MONTGOMERY, Ala. (WIAT) — Alabama Gov. Kay Ivey says what the state is doing now to stop the spread of COVID-19 is working.
“I’m doing what we’ve asked every Alabama to do, no more no less,” Ivey said. “The medical folks say ‘if you don’t have any symptoms, you don’t need to get tested.'”
This week, state health officials said the virus was disproportionately affecting Alabama’s African-American community.
“Many people in our African-American community have underlying conditions obesity, diabetes, etc,” Ivey said.
The state has received a lot of criticism on the response to COVID-19. The governor rejected much of the hate.
“I try real hard not to do things too soon or too late,” she said. “And right now we’re making progress and the progress is because people follow along and follow the plan.”
Ivey has put together task forces on reopening the state and expects to have recommendations by the end of the month.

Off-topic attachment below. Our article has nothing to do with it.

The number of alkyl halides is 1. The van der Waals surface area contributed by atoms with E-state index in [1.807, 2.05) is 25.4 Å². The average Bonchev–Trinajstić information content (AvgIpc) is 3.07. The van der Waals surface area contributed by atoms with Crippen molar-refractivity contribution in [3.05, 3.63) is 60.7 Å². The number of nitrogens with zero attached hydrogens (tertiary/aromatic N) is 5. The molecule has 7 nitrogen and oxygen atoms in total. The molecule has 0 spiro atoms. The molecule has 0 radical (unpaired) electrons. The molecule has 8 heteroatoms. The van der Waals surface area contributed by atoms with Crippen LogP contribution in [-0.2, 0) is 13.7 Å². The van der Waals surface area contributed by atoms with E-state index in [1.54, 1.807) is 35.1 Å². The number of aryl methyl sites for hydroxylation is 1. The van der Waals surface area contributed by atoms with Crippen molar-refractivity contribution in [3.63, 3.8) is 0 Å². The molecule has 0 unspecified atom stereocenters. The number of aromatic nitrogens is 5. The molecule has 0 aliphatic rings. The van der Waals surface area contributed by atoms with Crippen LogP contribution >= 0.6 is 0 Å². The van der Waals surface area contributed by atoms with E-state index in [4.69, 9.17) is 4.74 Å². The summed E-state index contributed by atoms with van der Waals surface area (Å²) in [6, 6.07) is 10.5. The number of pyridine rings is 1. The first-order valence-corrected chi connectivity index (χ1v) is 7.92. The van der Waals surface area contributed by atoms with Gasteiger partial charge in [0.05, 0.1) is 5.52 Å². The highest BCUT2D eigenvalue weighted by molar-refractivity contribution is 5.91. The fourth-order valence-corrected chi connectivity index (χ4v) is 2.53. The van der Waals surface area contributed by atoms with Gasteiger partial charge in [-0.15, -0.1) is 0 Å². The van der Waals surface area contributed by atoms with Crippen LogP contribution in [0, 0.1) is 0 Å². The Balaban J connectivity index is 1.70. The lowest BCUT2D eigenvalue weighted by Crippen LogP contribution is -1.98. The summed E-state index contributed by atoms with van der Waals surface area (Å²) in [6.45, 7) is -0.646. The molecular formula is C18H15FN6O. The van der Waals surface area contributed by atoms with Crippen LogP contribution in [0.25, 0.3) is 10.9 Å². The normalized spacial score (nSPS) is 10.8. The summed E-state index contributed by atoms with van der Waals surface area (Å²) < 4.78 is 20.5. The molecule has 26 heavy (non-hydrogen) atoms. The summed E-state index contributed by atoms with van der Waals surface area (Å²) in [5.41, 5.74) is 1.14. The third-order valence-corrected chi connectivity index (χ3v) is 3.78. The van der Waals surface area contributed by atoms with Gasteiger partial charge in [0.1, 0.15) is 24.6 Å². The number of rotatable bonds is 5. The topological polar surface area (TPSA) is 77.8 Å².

A small group of protesters stood in front of the capitol steps Wednesday, asking the state leaders to open Alabama now.
“In the interest of being a constitutional republic, we should be allowed to be back to work and make the decisions for ourselves on what we need to do to protect ourselves,” Art Waston said.
We asked political analyst Steve Flowers if states should reopen on their own or wait for the all-clear from the federal government.
“My guess is the governors are going to do what they think is best for their state,” Flowers said.
Lieutenant Governor Will Ainsworth and State Rep. Danny Garrett (R-Trussville) held a news conference Friday morning on the plans to reopen the state. You can catch that story here.